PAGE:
SPRINGFIELD — Possession of small amounts of marijuana is now a civil offense across Illinois, punishable only by fines — not jail time.
Republican Gov. Bruce Rauner signed legislation decriminalizing possession of small amounts of pot on Friday, after vetoing a bill last year that sought to allow slightly larger amounts.
Chicago has already joined more than 100 Illinois local governments in removing some criminal penalties for people caught with lesser amounts of marijuana. But the new law extends decriminalization to the entire state.
Rauner's office announced the bill signing with no fanfare, including Senate Bill 2228, "An Act Concerning Criminal Law," in a list of 50 different House or Senate bills that the governor signed or vetoed on Friday.
With the governor's signature, the law takes effect immediately, meaning that possession of 10 grams or less of pot is now a civil, rather than a criminal violation. Fines will range from $100 to a maximum of $200.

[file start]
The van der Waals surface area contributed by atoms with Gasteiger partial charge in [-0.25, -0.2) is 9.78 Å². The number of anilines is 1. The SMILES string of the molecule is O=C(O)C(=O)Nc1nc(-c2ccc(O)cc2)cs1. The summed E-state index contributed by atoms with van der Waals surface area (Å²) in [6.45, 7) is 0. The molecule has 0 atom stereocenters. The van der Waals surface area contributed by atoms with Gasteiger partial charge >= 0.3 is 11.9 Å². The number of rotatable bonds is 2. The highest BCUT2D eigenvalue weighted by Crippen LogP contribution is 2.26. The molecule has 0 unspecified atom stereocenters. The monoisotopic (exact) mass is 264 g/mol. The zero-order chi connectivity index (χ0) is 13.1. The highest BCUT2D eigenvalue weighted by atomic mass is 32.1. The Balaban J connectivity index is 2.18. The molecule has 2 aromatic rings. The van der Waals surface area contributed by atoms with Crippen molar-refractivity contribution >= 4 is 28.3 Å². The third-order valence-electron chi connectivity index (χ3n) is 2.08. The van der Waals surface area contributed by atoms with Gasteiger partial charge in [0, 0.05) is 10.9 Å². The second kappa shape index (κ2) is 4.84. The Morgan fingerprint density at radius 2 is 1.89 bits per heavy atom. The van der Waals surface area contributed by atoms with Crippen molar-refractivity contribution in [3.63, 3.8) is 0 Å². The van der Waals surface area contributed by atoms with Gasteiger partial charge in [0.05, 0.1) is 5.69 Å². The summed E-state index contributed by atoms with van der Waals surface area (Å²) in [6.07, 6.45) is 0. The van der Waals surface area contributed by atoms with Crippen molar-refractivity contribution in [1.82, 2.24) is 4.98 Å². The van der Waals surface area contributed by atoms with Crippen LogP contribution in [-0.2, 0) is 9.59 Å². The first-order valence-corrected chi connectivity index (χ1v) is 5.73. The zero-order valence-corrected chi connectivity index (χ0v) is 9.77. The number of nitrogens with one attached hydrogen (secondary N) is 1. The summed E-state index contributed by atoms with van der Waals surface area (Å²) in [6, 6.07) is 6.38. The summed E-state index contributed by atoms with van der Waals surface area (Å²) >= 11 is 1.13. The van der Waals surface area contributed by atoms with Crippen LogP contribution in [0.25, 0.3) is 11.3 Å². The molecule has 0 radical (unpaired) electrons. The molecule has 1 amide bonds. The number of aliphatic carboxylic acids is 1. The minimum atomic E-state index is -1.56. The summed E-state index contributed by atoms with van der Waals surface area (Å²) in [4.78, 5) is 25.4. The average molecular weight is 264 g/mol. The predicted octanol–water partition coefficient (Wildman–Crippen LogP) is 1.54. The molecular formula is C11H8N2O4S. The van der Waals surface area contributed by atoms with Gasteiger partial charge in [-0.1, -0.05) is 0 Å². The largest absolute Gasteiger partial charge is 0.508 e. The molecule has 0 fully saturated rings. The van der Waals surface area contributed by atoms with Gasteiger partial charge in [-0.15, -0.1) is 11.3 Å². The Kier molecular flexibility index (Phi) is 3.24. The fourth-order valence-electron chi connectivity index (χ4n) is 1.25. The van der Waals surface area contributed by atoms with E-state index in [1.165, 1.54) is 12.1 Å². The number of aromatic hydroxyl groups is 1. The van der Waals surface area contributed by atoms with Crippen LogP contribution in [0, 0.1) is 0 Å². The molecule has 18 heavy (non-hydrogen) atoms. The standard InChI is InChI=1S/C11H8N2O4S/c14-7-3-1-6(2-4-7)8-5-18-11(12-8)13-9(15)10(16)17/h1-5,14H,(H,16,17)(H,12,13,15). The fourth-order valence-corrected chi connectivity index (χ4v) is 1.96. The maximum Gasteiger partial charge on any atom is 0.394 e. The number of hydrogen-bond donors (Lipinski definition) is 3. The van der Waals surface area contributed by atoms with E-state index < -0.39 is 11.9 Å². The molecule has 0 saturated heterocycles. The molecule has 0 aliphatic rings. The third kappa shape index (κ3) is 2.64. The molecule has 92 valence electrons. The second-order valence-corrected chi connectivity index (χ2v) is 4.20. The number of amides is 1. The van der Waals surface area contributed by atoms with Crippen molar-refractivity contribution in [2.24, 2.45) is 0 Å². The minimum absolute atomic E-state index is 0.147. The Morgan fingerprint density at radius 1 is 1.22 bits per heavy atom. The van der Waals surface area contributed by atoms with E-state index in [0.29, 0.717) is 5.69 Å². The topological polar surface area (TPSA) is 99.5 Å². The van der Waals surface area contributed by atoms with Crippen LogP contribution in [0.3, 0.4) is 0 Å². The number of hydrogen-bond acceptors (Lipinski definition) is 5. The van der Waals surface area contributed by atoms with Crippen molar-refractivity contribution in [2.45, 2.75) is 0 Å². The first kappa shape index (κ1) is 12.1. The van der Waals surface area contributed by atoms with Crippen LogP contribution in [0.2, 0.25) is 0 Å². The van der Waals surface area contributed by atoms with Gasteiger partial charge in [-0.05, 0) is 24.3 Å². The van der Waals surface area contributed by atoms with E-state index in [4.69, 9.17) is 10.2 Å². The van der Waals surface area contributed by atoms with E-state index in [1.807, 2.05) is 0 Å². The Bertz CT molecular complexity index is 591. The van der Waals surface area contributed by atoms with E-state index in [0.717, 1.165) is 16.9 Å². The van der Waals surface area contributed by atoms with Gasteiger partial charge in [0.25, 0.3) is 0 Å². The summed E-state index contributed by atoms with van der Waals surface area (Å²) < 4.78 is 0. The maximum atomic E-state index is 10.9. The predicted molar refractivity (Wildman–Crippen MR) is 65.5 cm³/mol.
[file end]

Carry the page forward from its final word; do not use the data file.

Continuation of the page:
Under the new law, courts are required to expunge records of the civil violations each year.
Illinois is now the 21st state to decriminalize possession of marijuana in small amounts, according to the National Conference of State Legislatures.
The new law also addresses driving under the influence of pot, setting a scientific standard for the amount of marijuana's THC in the blood stream that would prompt an arrest.
The bill's chief sponsor, Sen. Heather Steans, D-Chicago, has argued that 98 percent of the more than 50,000 marijuana-related arrests in Illinois each year are for small amounts, intended for personal use.
Rauner's signing of the bill was expected. He signaled he was OK with the newer attempt at decriminalization in spring, saying "I'll probably be comfortable with it. I've got to see what's there."
Last year, the governor vetoed a bill to make possession of up to 15 grams of pot a ticketable offense, saying it would allow people to carry too much pot and that fines should be more than $55 to $125.